10.S. augmentation of the 11KV capacity to meet this load becomes a problem unless another two winding 132/11KV transformer is added at the substation. then this arrangement would prove to be the best and the fear of the transformer being exposed to short circuit stresses is not there. The methods of cooling with oil immersed transformer is classified as follows: 112 . the method of cooling by mineral oil is only dealt with here. Such frequent faults.S. (d) The capacity of the third winding is generally limited to 1/3rd of the capacity of the main transformer. Hence if there is a rapid increase in the growth of the 11KV load.0 Cooling of transformers and Cost Comparison of the cooling methods 10. stress the windings and reduces the life of the transformer. These lines are carried on pin insulators and are therefore susceptible to frequent faults. Since almost all of the power transformers are mineral oil cooled.1 The B. This is a disadvantage as it adds to the initial cost.created by the use of earthing transformers. recognises three cooling methods for transformers namely Air. particularly if carried into rural areas are quite long and extensive. This creates problems in load sharing and parallel operation because the impedance of the third delta winding is very much low when compared to the impedance of a similar voltage in a two winding transformer. If the 11KV winding feeds an urban network through an underground cable system. (c) The other disadvantage is that the units are exposed directly to the short circuit stresses because of faults on 11KV lines. Mineral oil and Synthetic liquid. The 11KV overhead networks.

As such additional surface area is provided for the cooling fins.Type OFB It is a combination of type OB and type OFN. The advantage is the reduction in the size of the transformer for the same rating and consequently a saving in the cost.6 Forced Oil Air Blast Cooled . 10.7 Forced Oil Water Cooled .10.Type ON Cooling is by circulation of oil under natural thermal heat only.4 Oil Immersed Water Cooled .Type OFN It is similar to type ON except that a cooling pump is installed in the oil circuit for better circulation of oil. 10. also called radiators.2 Oil Immersed Natural Cooled .3 Oil Immersed Air Blast . 113 . This requires a free and abundant supply of water.Type OW An internal cooling coil or tubing is mounted through which water is circulated. In large transformers the surface area is not sufficient for dissipation of heat by radiation.5 Forced Oil Natural Air Cooled . 10.Type OFW It is similar to type OW except that a cooling pump is added in the oil circuit for forced oil circulation into a heat exchanger in which water is allowed to flow.Type OB Cooling is similar to type ON except that air circulation is done by external fans mounted below the radiators. Cooling is by convection. 10. 10.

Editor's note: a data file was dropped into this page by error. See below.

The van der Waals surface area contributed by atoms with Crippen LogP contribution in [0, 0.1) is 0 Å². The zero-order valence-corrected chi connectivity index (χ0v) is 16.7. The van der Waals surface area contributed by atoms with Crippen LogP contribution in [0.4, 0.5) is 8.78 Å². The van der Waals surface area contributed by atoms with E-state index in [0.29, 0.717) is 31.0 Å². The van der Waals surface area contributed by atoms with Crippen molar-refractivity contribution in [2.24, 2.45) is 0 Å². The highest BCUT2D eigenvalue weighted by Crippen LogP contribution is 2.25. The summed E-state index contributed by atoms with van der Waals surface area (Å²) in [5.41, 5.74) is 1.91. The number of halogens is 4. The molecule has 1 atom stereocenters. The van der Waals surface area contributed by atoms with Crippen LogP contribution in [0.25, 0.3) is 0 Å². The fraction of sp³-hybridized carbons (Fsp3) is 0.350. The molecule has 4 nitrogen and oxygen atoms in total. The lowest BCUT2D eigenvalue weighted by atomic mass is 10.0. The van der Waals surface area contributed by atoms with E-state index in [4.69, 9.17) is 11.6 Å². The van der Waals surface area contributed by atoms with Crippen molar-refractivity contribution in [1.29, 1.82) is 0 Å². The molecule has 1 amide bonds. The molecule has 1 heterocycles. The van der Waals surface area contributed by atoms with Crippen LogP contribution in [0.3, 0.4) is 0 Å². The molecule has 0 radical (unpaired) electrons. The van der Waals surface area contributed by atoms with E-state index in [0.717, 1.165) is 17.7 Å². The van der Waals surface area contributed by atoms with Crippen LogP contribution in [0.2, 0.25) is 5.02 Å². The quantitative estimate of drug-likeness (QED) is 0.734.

11 The ON cooling is the simplest method of cooling with no fans or pumps or auxiliary motors. An indication of the operation of the fans/pumps is given in the Transformer control panel. The saving in cost in power transformers of up to 15MVA in changing the cooling from ON to other types is negligible. fans/pumps are switched on automatically. 109 It is quite common to select large power transformers of 15MVA and above with two or more systems of cooling namely ON/OFB or ON/OB or ON/OB/OFB. 10. These determine the type of cooling and permissible loading and as soon as the loading exceeds a preset value. Type of cooling % Cost ON 100 OFN 95 ON/OB 90 ON/OFB 85 OFB 80 OFW 75 10.10.8 It must be noted here that transformers with type OFB and type OFW cooling will carry no load if air or water supply is cut off.12 The OFW cooling is only employed in transformers installed at hydroelectric power stations where an abundant supply of cooling water is assured. But at 114 . The rating of such a transformer with ON/OB cooling will be written as for example 45/60MVA. the fans will not be working. It is used in all distribution transformers and in power transformers up to 15MVA. 10. which means that up to 45 MVA load. The fans will be switched on automatically when the load exceeds 45MVA.10 The type of cooling has a bearing on the cost of the Transformer. The approximate relationship on the cost with different methods of cooling is mentioned below.